At the upscale Stanford Shopping Center in Palo Alto, California, people are taking selfies with a roving robot that looks like a cross between Wall-E’s girlfriend and R2D2. It’s actually a K5 robot security guard—a 300-pound, sensor-filled droid made by a startup called Knightscope that patrols the area and detects suspicious behavior.
K5 is part of a small but growing number of human-scale mobile robots that are finding employment outside the confines of industrial settings like factories. They’re invading consumer spaces including retail stores, hotels, and sidewalks in a quest to deliver services alongside human staff members for a fraction of the price of employing people to do a variety of typically unexciting tasks. The machines come with navigation capabilities and safety features to allow them to perform simple jobs autonomously without putting people at risk.
“This is not about replacing people, but augmenting them,” says Steve Cousins, CEO of Savioke, which makes a room-service robot called Relay, also known as Botlr.
Relay robots currently operate in eight U.S. hotels, making around 25 to 30 daily trips to guest rooms carrying requested items including snacks, toothpaste, and packages.
At the Aloft hotel in Cupertino, California, the 36-inch-tall Botlr docks behind the reception desk until a guest calls for an item. A staff member then places the object—a bag of chips, for instance—inside the robot’s 21-liter drum, closes the lid, and uses its touch screen to key in the room number. Then it whizzes off to the elevator—which has been modified so the robot can summon it wirelessly—before navigating to the correct room by using lidar and depth-sensing technology. The Botlr waits until the guest opens the door before opening its lid to reveal the drum’s contents, and then heads back to its charging station downstairs (if the guest doesn’t answer the door, as apparently happened when I visited the hotel, the robot simply brings the item back to its dock).
To test the Botlr’s mettle, Cousins sent it on a mock mission within the hotel’s lobby while we purposefully got in its way; it navigated around us very well.
Robots have been mingling with humans in several stores, too, including a Target in San Francisco, where a robot called Tally was used for a trial in which it trundled up and down aisles carrying out inventory checks—a mind-numbing task for humans. Tally detects when products are out of stock or moved so staff know to replace them. According to Tally’s creator, a startup called Simbe Robotics, it can complete an audit of a medium-sized store in around half an hour, with 96 percent accuracy. The same task would take a human 25 hours, and the company contends people are only about 65 percent accurate.
Simbe Robotics CEO Brad Bogolea says that in order to make shoppers feel comfortable with robots wandering around the store, it’s important that the robots don’t look threatening.
“We’re not making something that looks like the Terminator,” he says. “Most often consumers ask us if it’s building a map, cleaning the floor, or if it’s a security robot.”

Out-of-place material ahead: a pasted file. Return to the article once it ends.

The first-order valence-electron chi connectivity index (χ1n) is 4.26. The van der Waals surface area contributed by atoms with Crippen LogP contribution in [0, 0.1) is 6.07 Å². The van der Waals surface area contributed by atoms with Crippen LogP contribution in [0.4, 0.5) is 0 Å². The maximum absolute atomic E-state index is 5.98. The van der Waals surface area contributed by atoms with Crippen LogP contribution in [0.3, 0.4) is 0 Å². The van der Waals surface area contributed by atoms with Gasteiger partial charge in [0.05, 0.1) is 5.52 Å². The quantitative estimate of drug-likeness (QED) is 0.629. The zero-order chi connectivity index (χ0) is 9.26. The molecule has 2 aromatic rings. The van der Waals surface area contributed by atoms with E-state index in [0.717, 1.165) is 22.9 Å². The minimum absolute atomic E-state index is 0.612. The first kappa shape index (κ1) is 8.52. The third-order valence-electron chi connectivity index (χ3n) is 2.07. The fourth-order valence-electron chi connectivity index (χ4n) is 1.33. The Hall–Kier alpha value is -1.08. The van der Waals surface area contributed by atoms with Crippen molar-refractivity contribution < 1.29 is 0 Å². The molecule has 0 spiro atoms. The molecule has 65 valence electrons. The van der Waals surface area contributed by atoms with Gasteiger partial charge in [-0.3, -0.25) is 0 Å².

It’s a design ethos echoed by Starship, one of a number of startups trying to crack so-called last-mile delivery, which typically refers to a package’s journey from a delivery hub to your home or business. Starship’s six-wheeled self-driving robots have a cartoony aesthetic reminiscent of Google’s latest self-driving car model. Each uses nine cameras to navigate sidewalks, carrying packages or groceries inside a locked chamber that’s opened using a code sent to the recipient via SMS.
So far, 15 Starship robots have driven 3,200 miles on public sidewalks in Arkansas, London, Estonia, and the San Francisco Bay Area. I got to see one of them do some laps around a park in San Francisco, where it was funny to watch people do double takes as they tried to work out what it was and to whom it belonged.
Operating outdoors in urban settings is particularly challenging, says Allan Martinson, Starship’s chief operating officer. That’s because the company’s robots must drive around in open areas with unpredictable terrain, crowds of people, and lighting conditions. To help with any issues the robots may encounter—like traversing a crosswalk—they can be controlled by a human operator at any point.
Whenever robots interact with untrained humans, safety is a big concern. To avoid problems, these robots tend to have obstacle-detection technologies and low speed limits; Savioke and Starship, for instance, limit their robots to moving at four miles per hour.
Yet while all of these robots can safely interact with humans on a simple level, there’s plenty of room for improvement, says Carnegie Mellon computer science professor Manuela Veloso, who studies artificial intelligence and robotics. For instance, she thinks we should be able to teach them through instructions and corrections.
“Inevitably people will see robots that move too close to a wall or don’t say thank you and they’ll want to correct the behavior. The robots need to learn from these interactions,” she says.
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